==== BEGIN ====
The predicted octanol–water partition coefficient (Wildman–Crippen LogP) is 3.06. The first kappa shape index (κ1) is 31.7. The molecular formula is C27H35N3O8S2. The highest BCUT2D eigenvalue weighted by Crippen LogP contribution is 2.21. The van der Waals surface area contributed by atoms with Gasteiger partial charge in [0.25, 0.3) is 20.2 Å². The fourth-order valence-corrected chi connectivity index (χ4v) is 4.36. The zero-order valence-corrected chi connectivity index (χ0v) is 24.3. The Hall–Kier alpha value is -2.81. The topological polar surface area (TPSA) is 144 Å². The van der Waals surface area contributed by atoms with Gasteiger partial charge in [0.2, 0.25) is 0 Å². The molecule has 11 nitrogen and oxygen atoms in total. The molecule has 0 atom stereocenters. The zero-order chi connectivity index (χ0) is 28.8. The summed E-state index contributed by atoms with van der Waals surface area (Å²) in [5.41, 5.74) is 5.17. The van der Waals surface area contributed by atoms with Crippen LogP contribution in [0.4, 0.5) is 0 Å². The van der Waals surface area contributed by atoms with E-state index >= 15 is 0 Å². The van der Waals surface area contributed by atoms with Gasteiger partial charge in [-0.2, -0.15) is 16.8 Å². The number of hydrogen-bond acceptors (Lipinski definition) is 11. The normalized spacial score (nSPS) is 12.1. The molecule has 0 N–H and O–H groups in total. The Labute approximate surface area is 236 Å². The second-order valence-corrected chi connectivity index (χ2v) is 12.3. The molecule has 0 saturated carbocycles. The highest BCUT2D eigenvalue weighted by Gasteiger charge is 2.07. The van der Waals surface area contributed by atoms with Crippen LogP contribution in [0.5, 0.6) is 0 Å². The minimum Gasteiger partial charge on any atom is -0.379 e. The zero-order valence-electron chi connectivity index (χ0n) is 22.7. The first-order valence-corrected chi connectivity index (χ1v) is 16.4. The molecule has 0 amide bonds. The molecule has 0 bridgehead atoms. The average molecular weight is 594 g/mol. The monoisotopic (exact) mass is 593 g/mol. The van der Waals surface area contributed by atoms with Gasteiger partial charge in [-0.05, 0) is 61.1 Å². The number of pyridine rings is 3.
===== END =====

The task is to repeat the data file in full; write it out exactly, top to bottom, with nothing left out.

The predicted octanol–water partition coefficient (Wildman–Crippen LogP) is 3.06. The first kappa shape index (κ1) is 31.7. The molecular formula is C27H35N3O8S2. The highest BCUT2D eigenvalue weighted by Crippen LogP contribution is 2.21. The van der Waals surface area contributed by atoms with Gasteiger partial charge in [0.25, 0.3) is 20.2 Å². The fourth-order valence-corrected chi connectivity index (χ4v) is 4.36. The zero-order valence-corrected chi connectivity index (χ0v) is 24.3. The Hall–Kier alpha value is -2.81. The topological polar surface area (TPSA) is 144 Å². The van der Waals surface area contributed by atoms with Gasteiger partial charge in [0.2, 0.25) is 0 Å². The molecule has 11 nitrogen and oxygen atoms in total. The molecule has 0 atom stereocenters. The zero-order chi connectivity index (χ0) is 28.8. The summed E-state index contributed by atoms with van der Waals surface area (Å²) in [5.41, 5.74) is 5.17. The van der Waals surface area contributed by atoms with Crippen LogP contribution in [0.4, 0.5) is 0 Å². The van der Waals surface area contributed by atoms with E-state index >= 15 is 0 Å². The van der Waals surface area contributed by atoms with Gasteiger partial charge in [-0.2, -0.15) is 16.8 Å². The number of hydrogen-bond acceptors (Lipinski definition) is 11. The normalized spacial score (nSPS) is 12.1. The molecule has 0 N–H and O–H groups in total. The Labute approximate surface area is 236 Å². The second-order valence-corrected chi connectivity index (χ2v) is 12.3. The molecule has 0 saturated carbocycles. The highest BCUT2D eigenvalue weighted by Gasteiger charge is 2.07. The van der Waals surface area contributed by atoms with Crippen LogP contribution in [0.5, 0.6) is 0 Å². The minimum Gasteiger partial charge on any atom is -0.379 e. The zero-order valence-electron chi connectivity index (χ0n) is 22.7. The first-order valence-corrected chi connectivity index (χ1v) is 16.4. The molecule has 0 amide bonds. The molecule has 0 bridgehead atoms. The average molecular weight is 594 g/mol. The monoisotopic (exact) mass is 593 g/mol. The van der Waals surface area contributed by atoms with Gasteiger partial charge in [-0.05, 0) is 61.1 Å². The number of pyridine rings is 3.